India has initiated a number of new steps to promote peace in the region and to develop greater mutual understanding with these countries. The Bay of Bengal Initiative for Multi Sectoral Technical and economic cooperation (BIMSTEC) countries decided to set up a US dollar 70000 tourism fund to integrate national efforts in the sector and double arrivals to the region in the next five years.
All these developments underline the strategic importance of India’s Islands territories, more particularly the Andaman and Nicobar Islands that command the Malacca strait and the Sea Lanes that carry vast quantities of Gulf Oil to Pacific destinations. The Andaman and Nicobar islands place India in close proximity to the ten ASEAN countries. 20 The arrangement may be widened later to the Malacca and Singapore Straits, if so desired by Indonesia, Malaysia and Singapore. Threats may grow in the future, both in their reach and ferocity. If so it may require India to extends its role in the western Bay of Bengal to through joint Shipping Lines of Communications (SLOC) patrols. 21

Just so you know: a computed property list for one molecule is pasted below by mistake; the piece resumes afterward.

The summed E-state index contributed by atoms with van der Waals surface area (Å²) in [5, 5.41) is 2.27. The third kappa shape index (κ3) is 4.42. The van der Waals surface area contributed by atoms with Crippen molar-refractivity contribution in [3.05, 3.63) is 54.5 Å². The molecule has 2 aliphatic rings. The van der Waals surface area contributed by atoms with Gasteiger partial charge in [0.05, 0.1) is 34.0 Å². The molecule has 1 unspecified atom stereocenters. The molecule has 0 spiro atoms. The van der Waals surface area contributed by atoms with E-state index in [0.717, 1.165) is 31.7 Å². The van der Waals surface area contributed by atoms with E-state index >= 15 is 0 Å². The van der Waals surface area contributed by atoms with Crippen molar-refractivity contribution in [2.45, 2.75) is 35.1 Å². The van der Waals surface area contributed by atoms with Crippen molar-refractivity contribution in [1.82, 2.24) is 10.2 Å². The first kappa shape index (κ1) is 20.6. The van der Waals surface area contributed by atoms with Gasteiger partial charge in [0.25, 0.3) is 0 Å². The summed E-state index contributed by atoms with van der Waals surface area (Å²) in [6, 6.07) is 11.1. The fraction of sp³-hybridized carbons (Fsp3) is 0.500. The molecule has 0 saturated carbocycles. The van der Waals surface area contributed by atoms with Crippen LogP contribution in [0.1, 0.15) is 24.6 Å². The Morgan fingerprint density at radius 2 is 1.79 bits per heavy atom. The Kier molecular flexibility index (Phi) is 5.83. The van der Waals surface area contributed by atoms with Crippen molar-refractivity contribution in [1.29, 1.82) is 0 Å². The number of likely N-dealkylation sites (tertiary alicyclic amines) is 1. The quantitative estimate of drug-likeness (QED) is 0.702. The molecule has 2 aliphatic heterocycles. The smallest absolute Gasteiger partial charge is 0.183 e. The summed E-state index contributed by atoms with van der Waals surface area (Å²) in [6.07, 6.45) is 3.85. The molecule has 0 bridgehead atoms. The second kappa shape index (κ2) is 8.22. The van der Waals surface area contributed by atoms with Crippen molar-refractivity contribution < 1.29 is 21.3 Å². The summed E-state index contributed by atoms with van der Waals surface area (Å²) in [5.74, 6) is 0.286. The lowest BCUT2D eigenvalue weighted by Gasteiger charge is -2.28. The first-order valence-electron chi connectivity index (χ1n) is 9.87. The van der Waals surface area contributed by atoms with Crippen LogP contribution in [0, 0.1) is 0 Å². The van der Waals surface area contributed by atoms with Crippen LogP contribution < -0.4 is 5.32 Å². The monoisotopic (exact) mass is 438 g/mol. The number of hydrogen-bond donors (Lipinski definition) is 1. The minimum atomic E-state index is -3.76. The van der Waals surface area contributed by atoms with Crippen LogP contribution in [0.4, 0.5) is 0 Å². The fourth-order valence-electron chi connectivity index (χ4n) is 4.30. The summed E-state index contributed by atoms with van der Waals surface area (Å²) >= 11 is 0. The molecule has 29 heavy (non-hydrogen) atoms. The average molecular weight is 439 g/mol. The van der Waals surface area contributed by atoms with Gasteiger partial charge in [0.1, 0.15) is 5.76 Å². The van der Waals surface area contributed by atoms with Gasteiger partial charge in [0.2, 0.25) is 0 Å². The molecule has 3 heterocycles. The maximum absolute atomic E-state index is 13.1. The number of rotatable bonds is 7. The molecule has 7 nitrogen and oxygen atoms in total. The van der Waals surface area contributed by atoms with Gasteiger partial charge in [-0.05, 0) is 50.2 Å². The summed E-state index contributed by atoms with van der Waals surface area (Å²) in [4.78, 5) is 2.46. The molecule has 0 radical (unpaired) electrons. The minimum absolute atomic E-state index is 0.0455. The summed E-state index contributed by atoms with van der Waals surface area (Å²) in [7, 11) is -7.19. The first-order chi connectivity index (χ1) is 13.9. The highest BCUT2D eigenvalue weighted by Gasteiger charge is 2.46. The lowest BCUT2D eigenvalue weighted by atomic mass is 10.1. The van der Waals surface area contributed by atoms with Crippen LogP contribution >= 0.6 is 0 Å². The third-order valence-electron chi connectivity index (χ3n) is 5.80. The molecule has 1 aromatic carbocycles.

The post-2001 period saw a significant change in India’s perception regarding Bay of Bengal. Indeed the overall strategic importance of Bay of Bengal continues to grow. The Bay of Bengal owing to its geo-strategic position will continue to enjoy importance in the global security. The security concerns of the region must be addressed at the earliest. Regional cooperation would also be fruitful in reducing tensions between its littoral states and it would be useful for curbing the terrorist movements and drug trafficking in the region. On the one hand there is a sense of urgency to check illegal activities in the region and to fully exploit and capitalize on what the Indian government considers a strategic window of opportunity. On the other hand, the Indian government is fully aware that it would take the littoral states of Bay of Bengal countries into confidence and build full-fledge naval capabilities to properly conduct the required military tasks as well as judicious use of straits of Malacca. Indeed the regionalism has acquired a fresh relevance in the form of security arrangements.